Niche news outlets are becoming the latest trendy thing. Sites like the Seattle Transit Blog create an channel of local news on niche topics that readers are interested in. Blogs like this are designed to “fill a void in the community.” There is an entire list of them here from Michele McClellan of the Reynolds Journalism Institute.
The thing about localized news is that if it’s not relevant to you, that’s that. I looked through Michele’s list for a long time trying to find a site that peaked my interest but I’m not a Brooklyn parent, a New Jersey foodie, or a Texas wine lover. So, I immediately began filtering through sites that could be relevant to my life. As a native of Washington, the Seattle Transit Blog was calling my name.
The content of the blog hits nearly 50,000 people each month. With a “well-educated, engaged audience consisting of well-informed Seattle-area citizens, transit riders & enthusiasts, as well as many government officials and local media,” this blog delivers new content daily. Even on the weekends.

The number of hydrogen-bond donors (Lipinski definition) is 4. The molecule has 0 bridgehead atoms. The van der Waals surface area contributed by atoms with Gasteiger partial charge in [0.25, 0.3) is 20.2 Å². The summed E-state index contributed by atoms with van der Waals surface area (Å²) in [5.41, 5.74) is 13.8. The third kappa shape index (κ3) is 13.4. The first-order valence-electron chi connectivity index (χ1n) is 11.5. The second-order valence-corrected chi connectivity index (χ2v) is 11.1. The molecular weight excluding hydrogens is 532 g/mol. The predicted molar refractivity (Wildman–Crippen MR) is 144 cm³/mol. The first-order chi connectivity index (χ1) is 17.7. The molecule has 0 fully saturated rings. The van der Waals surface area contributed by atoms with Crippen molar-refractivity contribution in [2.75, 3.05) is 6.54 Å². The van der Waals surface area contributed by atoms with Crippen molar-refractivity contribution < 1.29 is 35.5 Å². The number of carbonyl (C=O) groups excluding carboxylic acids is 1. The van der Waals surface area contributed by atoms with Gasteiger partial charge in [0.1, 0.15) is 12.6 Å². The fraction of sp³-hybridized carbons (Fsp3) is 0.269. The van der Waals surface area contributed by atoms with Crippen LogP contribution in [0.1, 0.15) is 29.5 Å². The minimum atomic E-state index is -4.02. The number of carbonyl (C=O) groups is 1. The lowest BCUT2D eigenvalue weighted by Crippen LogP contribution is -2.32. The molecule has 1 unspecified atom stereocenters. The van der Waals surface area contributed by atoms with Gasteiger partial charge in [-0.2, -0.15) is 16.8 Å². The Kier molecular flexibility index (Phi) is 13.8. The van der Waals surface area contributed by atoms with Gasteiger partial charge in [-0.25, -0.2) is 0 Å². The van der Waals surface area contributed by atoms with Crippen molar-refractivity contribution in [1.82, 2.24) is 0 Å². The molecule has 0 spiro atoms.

“It is a must-read for anyone who cares about living, working, and getting around in the Puget Sound.” -STB
Seattle Transit Blog even has a community page called “Page 2” open to anyone who has something to say about transit or urban issues. Members of the community generally post once a week. This creates a public forum where comments are encouraged.
The design of the blog is professional. All writing, photography, and video is presented in a way that is pleasing to the eye. STB is a non-profit organization with a very small paid staff. Most contributors are volunteers from all walks of life, occupations, and perspectives. It is evident that the people writing and reading this site are incredibly passionate.
The site generates revenue from donations as well as advertising and sponsorships. They
offer advertising for $200/week or $40/day. Clearly-labeled sponsored posts run in their feed however limited to once per week for $300. Since STB prides itself on serving the greater community, discounts are given to advertisers of political campaigns and local activism issues. Perfect for the average Seattleite, if you ask me.
The founders of STB found a pain-point in the community and created a local solution. This is the future of modern news.